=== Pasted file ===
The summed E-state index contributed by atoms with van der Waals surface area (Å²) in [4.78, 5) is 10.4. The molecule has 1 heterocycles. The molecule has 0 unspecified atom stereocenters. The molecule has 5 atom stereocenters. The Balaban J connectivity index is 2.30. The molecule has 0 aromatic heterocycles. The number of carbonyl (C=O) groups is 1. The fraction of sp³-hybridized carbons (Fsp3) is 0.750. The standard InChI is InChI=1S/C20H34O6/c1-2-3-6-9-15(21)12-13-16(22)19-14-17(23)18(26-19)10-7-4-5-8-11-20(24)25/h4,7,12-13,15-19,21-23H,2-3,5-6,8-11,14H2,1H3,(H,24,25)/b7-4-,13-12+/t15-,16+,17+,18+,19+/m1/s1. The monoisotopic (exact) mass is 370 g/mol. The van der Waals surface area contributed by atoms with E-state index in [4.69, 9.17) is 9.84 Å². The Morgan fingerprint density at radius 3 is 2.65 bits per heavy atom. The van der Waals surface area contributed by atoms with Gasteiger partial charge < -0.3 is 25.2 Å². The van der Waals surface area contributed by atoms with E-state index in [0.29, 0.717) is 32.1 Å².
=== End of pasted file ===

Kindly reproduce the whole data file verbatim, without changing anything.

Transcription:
The summed E-state index contributed by atoms with van der Waals surface area (Å²) in [4.78, 5) is 10.4. The molecule has 1 heterocycles. The molecule has 0 unspecified atom stereocenters. The molecule has 5 atom stereocenters. The Balaban J connectivity index is 2.30. The molecule has 0 aromatic heterocycles. The number of carbonyl (C=O) groups is 1. The fraction of sp³-hybridized carbons (Fsp3) is 0.750. The standard InChI is InChI=1S/C20H34O6/c1-2-3-6-9-15(21)12-13-16(22)19-14-17(23)18(26-19)10-7-4-5-8-11-20(24)25/h4,7,12-13,15-19,21-23H,2-3,5-6,8-11,14H2,1H3,(H,24,25)/b7-4-,13-12+/t15-,16+,17+,18+,19+/m1/s1. The monoisotopic (exact) mass is 370 g/mol. The van der Waals surface area contributed by atoms with E-state index in [4.69, 9.17) is 9.84 Å². The Morgan fingerprint density at radius 3 is 2.65 bits per heavy atom. The van der Waals surface area contributed by atoms with Gasteiger partial charge < -0.3 is 25.2 Å². The van der Waals surface area contributed by atoms with E-state index in [0.29, 0.717) is 32.1 Å².